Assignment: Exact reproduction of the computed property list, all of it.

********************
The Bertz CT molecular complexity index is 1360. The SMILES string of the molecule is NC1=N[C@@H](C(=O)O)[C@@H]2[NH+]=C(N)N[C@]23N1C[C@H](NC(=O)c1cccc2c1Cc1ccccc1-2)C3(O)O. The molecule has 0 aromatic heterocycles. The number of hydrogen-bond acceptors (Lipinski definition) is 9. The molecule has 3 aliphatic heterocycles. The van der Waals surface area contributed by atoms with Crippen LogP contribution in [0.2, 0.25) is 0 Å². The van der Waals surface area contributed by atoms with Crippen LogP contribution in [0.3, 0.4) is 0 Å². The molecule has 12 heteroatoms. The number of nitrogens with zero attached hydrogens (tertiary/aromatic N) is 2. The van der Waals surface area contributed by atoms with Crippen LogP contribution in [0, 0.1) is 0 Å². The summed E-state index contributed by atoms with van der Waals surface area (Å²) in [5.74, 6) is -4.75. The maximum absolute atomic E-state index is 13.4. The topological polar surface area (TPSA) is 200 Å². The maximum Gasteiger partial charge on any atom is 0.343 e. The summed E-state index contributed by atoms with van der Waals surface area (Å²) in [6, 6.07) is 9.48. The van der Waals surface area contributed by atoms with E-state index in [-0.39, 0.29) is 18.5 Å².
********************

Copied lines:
The Bertz CT molecular complexity index is 1360. The SMILES string of the molecule is NC1=N[C@@H](C(=O)O)[C@@H]2[NH+]=C(N)N[C@]23N1C[C@H](NC(=O)c1cccc2c1Cc1ccccc1-2)C3(O)O. The molecule has 0 aromatic heterocycles. The number of hydrogen-bond acceptors (Lipinski definition) is 9. The molecule has 3 aliphatic heterocycles. The van der Waals surface area contributed by atoms with Crippen LogP contribution in [0.2, 0.25) is 0 Å². The van der Waals surface area contributed by atoms with Crippen LogP contribution in [0.3, 0.4) is 0 Å². The molecule has 12 heteroatoms. The number of nitrogens with zero attached hydrogens (tertiary/aromatic N) is 2. The van der Waals surface area contributed by atoms with Crippen LogP contribution in [0, 0.1) is 0 Å². The summed E-state index contributed by atoms with van der Waals surface area (Å²) in [5.74, 6) is -4.75. The maximum absolute atomic E-state index is 13.4. The topological polar surface area (TPSA) is 200 Å². The maximum Gasteiger partial charge on any atom is 0.343 e. The summed E-state index contributed by atoms with van der Waals surface area (Å²) in [6, 6.07) is 9.48. The van der Waals surface area contributed by atoms with E-state index in [-0.39, 0.29) is 18.5 Å².